We go warping and fragging in this downloadable stealth actioner.
Stealth action title Warp pits teleporting alien Zero against scientists and security guards in an underwater laboratory. "Portal meets Metal Gear" is a description bandied about at the game's Montreal-based developer Trapdoor, referring to its science-fiction flavour and puzzle emphasis on one hand, and its top-down, stealth-based play on the other.
The lab complex from which Zero must escape, a network of gleaming white chambers filled with science stuff, could certainly be a seabed outpost for Aperture Science. It's here that Zero finds him(her? it?)self imprisoned in a glass-walled cell, monitored by lab-coated, clipboard-toting technicians. They must not have known about the little alien's ability to "warp"--that is, teleport short distances through space or space-containing walls.
One warp later and he's loose in the lab, free to exercise his explosive second power, "frag." With this, Zero can warp into people or Zero-sized objects and kerplode them from the inside. You waggle the left stick to jostle the hapless host or suitable vessel--waggle enough, and you'll blow them up, producing usefully destructive blasts in the case of explosive barrels, and bloody messes in the case of human victims.
Don't feel bad about the latter. Soon enough you'll spot an alien specimen like Zero dead on some kind of science table. Scientists, eh? And then there are the armed guards, who deserve less sympathy still. These guys have laser-scoped guns and force-field shields, through which Zero cannot warp, making them dangerous enemies. Combat is not an option for the alien critter, so he needs to work towards escape by traversing the lab's rooms with warp-enabled stealth, hopping through walls that aren't protected by force fields, chaining warps from object to object, human to human, object to human, and so on.
Rooms are set up as puzzles with multiple solutions. In one of the simplest, Zero has to destroy a force-field generator by fragging a nearby barrel. In another, this one defended by guards, he can warp in through a wall behind them to get around their shields. In another room, with a couple of scientists and a couple of patrolling guards, Zero can attract the humans' attention by warping into a nearby barrel and giving it a wiggle--but not blowing it up until they all gather around to see. Alternatively, he can nip from the barrel into a guard, another guard, and then away. Humans are left dazed for a short while after being inhabited, giving Zero a few moments to make a dash out of cover.
We're told to expect further abilities later on in the game, promising more complex puzzles as it progresses. But with two of Zero's abilities to work with, Warp already has a neat setup for top-down action puzzling. Nice touches take the visuals beyond ordinary--at one point, while we pan our bird's-eye view across the subaquatic lab, a whale glides through the surrounding water--and the aesthetic blend of cute and clinical, edged with gruesome, is appealing.
Warp is being prepped for release "soon" across Xbox Live Arcade, PlayStation Network, and PC by studio Trapdoor in association with the EA Partners program.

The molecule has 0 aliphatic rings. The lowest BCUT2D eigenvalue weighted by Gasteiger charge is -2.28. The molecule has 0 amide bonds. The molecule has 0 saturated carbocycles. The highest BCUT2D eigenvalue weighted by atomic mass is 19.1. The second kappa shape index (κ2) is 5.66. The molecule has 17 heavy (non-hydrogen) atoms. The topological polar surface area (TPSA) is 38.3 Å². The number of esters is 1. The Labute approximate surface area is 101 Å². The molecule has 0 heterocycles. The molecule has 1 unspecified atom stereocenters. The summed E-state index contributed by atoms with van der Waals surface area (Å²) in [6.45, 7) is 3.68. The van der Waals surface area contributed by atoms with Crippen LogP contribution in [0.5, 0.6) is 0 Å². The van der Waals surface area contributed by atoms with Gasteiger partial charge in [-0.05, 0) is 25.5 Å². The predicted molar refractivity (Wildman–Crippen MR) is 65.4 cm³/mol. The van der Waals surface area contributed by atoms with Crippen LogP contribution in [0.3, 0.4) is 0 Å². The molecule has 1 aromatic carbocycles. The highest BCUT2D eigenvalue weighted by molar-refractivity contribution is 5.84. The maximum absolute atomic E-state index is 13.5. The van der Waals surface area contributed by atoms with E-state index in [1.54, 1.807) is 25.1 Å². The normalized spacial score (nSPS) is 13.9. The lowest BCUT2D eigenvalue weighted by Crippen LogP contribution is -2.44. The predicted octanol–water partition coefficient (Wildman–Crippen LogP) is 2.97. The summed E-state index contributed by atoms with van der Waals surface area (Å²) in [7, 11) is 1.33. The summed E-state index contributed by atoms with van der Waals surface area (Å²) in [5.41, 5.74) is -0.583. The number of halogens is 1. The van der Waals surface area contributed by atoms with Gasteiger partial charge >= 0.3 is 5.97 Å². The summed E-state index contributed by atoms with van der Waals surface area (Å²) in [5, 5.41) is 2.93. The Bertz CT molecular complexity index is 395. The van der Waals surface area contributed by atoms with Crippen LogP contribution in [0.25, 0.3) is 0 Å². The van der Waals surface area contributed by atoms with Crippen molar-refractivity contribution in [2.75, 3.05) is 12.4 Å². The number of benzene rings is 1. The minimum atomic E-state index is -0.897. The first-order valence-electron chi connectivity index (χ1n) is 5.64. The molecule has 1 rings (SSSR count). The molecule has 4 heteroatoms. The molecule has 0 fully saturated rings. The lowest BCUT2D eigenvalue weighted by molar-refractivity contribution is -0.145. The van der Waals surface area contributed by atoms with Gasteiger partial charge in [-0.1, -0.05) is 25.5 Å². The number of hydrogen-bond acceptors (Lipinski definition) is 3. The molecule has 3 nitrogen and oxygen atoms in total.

It's a common format for video game previews, trailers, gameplay videos, etc, etc, to put platforms at the end, so yeah, just because you don't like the format don't say the person who wrote the article isn't talented.
@Daian yeah I know, but IMO info like that should have been included sooner in the article. 99% of the time when you click on a game you already know what it is for. or they tell you right off the bat. this is brand new IP and curious people who read the article have never heard about and you don't find out till the very end. you shouldn't have to look outside the article for info that is important for the reader to know before they get to the meat of the piece. Thats just my opinion. i know its a being critical but im just being honest. We live in a world where 25% of the populations blogs, and are mirco reporters, and write their own book, movie, and game reviews (or if you look anything under the sun reviews). My point is that wouldn't you like to write for gamespot. if they offered me a job I would take it. I am sure most people who comment a lot or write a lot of their own reviews would love to write for gamespot. so gamespot has A $$$ LOAD talent to choose from. Choose somebody who can organize a simple simple article better thats all. its something you would learn in any journalism class in school. I hate to say it but its really the editors fault. Because I can see how the writer already knew the info and just wasn't thinking that WE DIDN'T know, so what ever they put it on the end. but the editor should have read the article and thought the same thing I did, and it would have been a simple cut and paste.
@inaka_rob How about checking the left side of the page next to the article, it always mentions the platform (also on) other than the platform of the current article ( PC tab in this case).
I wish the LAST sentence was the FIRST sentence! I was reading the ENTIRE article not paying a bit of attention to the actual article because I was wondering if this game I am reading about will even be available for what ever system I want to download it on.
- Release Date: Feb 15, 2012 (EU)
- PEGI: 18+
- Release Date: Feb 13, 2012 (EU)
- PEGI: 18+